CEO Stories: The Ripple Effect of Doing Good
Scott and Ally Svenson’s most recent company, MOD Pizza, may turn out to be legendary. Ask the many employees with special needs, as well as the former offenders, who’ve been given a second chance by the company. As social entrepreneurs, they believe the world doesn’t need another soulless pizza chain.
The path to MOD Pizza began with coffee. Scott and Ally Svenson had been living in London while Scott served as a healthcare executive. Ally noticed the U.K. lacked Seattle-style shops so popular in the U.S. They decided to open some. Marketing consultants suggested they use the obvious name: Seattle Coffee Company.
During the next three years the chain opened dozens of shops across the U.K., in the Middle East, South Africa and Southeast Asia. They eventually accepted an offer from Starbucks, with the South Africa unit of Seattle Coffee Company remaining independent. When their entrepreneurial appetite resurfaced, they wanted to take something that worked well abroad and apply it to the U.S.
The “Mod Era”
This turned out to be customized, artisanal pizza restaurants. The Svensons were fond of the 1950s and 1960s “mod era” in the U.K., and wanted to infuse their new venture, MOD Pizza, with that spirit. The name can refer to the mod era, or can be interpreted to mean modernization, or even allowing customers to modify pizzas.
Now the chain has more than 230 shops and employs nearly 5,800 people. But it’s people who set MOD Pizza apart. The Svensons hire people with tough backgrounds, whether from legal violations or simply needing a lucky break. MOD Pizza is so committed to doing good while doing well that the couple’s sons have been managed by these workers. It’s changed their children’s perspectives on work and community.Read Full Transcript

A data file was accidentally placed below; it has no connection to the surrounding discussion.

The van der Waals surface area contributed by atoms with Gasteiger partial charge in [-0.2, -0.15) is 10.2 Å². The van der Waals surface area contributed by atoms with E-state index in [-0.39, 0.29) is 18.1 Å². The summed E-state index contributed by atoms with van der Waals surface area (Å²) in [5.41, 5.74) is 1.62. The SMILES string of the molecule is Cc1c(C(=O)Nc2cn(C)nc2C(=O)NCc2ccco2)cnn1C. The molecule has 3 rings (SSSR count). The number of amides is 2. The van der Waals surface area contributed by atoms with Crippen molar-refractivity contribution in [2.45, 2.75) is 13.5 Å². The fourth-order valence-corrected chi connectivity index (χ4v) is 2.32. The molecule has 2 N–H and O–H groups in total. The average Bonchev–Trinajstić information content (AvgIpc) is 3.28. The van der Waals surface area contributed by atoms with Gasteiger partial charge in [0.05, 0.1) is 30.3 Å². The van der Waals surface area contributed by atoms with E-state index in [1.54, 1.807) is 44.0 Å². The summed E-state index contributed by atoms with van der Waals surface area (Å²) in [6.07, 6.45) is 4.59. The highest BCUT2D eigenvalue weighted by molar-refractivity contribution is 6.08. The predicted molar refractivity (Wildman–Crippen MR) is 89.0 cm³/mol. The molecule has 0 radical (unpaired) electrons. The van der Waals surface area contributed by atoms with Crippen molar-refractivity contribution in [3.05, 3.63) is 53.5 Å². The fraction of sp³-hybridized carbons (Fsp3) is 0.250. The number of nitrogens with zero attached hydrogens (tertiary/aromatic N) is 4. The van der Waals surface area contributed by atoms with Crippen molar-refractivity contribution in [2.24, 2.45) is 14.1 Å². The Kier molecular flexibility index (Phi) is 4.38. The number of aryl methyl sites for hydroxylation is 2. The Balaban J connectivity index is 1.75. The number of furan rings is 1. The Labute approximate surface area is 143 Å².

This Is Capitalism: Scott Svensen
RH: This is Capitalism. I’m Ray Hoffman. It was Allie Svensen’s desire to find a good cup of coffee in London that made an entrepreneur of Scott Svensen, her husband. Each of their three companies has been genuinely successful but their most recent one may turn out to be legendary, maybe as big as the fast casual restaurants it was modeled after — Chipotle and Panera–only in the pizza category. A fresh, on-demand, artisan style, six-minute pizza.
But there’s more to the story of the fastest-growing restaurant company in the U.S. in 2016, MOD Pizza, as they named it. Ask the many employees with special needs, including the former felons who have been given a second chance as members of the MOD Squad. But then, as Allie Svensen said when they were planning it, the world doesn’t need another soulless pizza chain.
SS: We have started three companies now and in each case the company we started was something that we ultimately felt called to do. We almost felt like we couldn’t not do it. We’re not very good entrepreneurs from the perspective of sitting in a room and saying “where is the next great opportunity and where can we make a bunch of money?”.
When we started our first business, which was, Seattle Coffee Company, a Starbucks-style coffee business in London, we’d been living in London for years and my wife in particular had identified that London was desperately in need of that type of an experience and that type of a product offering.
RH: And Starbucks was not there at the time?